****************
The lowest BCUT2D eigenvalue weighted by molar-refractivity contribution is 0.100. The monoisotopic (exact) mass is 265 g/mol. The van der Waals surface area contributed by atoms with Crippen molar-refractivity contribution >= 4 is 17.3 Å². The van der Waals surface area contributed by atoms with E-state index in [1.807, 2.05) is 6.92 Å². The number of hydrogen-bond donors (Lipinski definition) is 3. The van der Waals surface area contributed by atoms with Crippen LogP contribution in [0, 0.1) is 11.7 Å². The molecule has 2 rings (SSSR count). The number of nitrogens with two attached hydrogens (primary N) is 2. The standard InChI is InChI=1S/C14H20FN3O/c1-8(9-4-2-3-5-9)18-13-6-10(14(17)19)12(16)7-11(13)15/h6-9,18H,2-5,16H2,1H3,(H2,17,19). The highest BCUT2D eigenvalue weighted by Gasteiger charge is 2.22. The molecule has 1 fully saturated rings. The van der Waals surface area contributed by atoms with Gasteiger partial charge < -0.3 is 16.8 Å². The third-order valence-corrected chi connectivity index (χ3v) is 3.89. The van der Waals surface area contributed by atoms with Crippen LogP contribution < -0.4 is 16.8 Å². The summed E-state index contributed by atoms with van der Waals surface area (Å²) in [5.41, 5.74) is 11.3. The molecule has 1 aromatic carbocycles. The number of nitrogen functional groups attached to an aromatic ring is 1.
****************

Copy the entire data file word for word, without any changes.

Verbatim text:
The lowest BCUT2D eigenvalue weighted by molar-refractivity contribution is 0.100. The monoisotopic (exact) mass is 265 g/mol. The van der Waals surface area contributed by atoms with Crippen molar-refractivity contribution >= 4 is 17.3 Å². The van der Waals surface area contributed by atoms with E-state index in [1.807, 2.05) is 6.92 Å². The number of hydrogen-bond donors (Lipinski definition) is 3. The van der Waals surface area contributed by atoms with Crippen LogP contribution in [0, 0.1) is 11.7 Å². The molecule has 2 rings (SSSR count). The number of nitrogens with two attached hydrogens (primary N) is 2. The standard InChI is InChI=1S/C14H20FN3O/c1-8(9-4-2-3-5-9)18-13-6-10(14(17)19)12(16)7-11(13)15/h6-9,18H,2-5,16H2,1H3,(H2,17,19). The highest BCUT2D eigenvalue weighted by Gasteiger charge is 2.22. The molecule has 1 fully saturated rings. The van der Waals surface area contributed by atoms with Gasteiger partial charge < -0.3 is 16.8 Å². The third-order valence-corrected chi connectivity index (χ3v) is 3.89. The van der Waals surface area contributed by atoms with Crippen LogP contribution < -0.4 is 16.8 Å². The summed E-state index contributed by atoms with van der Waals surface area (Å²) in [5.41, 5.74) is 11.3. The molecule has 1 aromatic carbocycles. The number of nitrogen functional groups attached to an aromatic ring is 1.